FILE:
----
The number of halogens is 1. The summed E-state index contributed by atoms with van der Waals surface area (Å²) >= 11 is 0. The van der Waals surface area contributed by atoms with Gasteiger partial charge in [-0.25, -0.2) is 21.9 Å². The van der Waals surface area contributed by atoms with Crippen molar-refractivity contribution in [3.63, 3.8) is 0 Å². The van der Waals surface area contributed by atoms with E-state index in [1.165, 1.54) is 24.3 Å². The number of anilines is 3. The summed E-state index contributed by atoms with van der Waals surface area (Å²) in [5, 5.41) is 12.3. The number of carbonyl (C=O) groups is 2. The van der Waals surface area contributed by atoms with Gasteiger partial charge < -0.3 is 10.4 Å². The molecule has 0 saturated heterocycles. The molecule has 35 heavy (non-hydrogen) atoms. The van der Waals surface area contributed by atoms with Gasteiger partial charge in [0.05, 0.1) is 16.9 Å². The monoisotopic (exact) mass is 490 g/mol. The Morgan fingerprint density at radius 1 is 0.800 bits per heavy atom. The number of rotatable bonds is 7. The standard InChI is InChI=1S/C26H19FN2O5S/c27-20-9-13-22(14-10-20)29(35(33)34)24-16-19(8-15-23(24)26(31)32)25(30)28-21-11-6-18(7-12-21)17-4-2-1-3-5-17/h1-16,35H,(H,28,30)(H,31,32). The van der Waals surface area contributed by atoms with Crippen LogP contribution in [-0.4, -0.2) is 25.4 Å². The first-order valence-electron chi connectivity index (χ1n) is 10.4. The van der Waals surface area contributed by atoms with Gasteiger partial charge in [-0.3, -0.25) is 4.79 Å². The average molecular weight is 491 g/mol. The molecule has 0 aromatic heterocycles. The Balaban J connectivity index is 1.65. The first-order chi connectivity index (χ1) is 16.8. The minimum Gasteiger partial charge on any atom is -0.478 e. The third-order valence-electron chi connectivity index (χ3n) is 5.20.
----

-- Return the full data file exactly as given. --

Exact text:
The number of halogens is 1. The summed E-state index contributed by atoms with van der Waals surface area (Å²) >= 11 is 0. The van der Waals surface area contributed by atoms with Gasteiger partial charge in [-0.25, -0.2) is 21.9 Å². The van der Waals surface area contributed by atoms with Crippen molar-refractivity contribution in [3.63, 3.8) is 0 Å². The van der Waals surface area contributed by atoms with E-state index in [1.165, 1.54) is 24.3 Å². The number of anilines is 3. The summed E-state index contributed by atoms with van der Waals surface area (Å²) in [5, 5.41) is 12.3. The number of carbonyl (C=O) groups is 2. The van der Waals surface area contributed by atoms with Gasteiger partial charge < -0.3 is 10.4 Å². The molecule has 0 saturated heterocycles. The molecule has 35 heavy (non-hydrogen) atoms. The van der Waals surface area contributed by atoms with Gasteiger partial charge in [0.05, 0.1) is 16.9 Å². The monoisotopic (exact) mass is 490 g/mol. The Morgan fingerprint density at radius 1 is 0.800 bits per heavy atom. The number of rotatable bonds is 7. The standard InChI is InChI=1S/C26H19FN2O5S/c27-20-9-13-22(14-10-20)29(35(33)34)24-16-19(8-15-23(24)26(31)32)25(30)28-21-11-6-18(7-12-21)17-4-2-1-3-5-17/h1-16,35H,(H,28,30)(H,31,32). The van der Waals surface area contributed by atoms with Crippen LogP contribution in [-0.4, -0.2) is 25.4 Å². The first-order valence-electron chi connectivity index (χ1n) is 10.4. The van der Waals surface area contributed by atoms with Gasteiger partial charge in [-0.3, -0.25) is 4.79 Å². The average molecular weight is 491 g/mol. The molecule has 0 aromatic heterocycles. The Balaban J connectivity index is 1.65. The first-order chi connectivity index (χ1) is 16.8. The minimum Gasteiger partial charge on any atom is -0.478 e. The third-order valence-electron chi connectivity index (χ3n) is 5.20.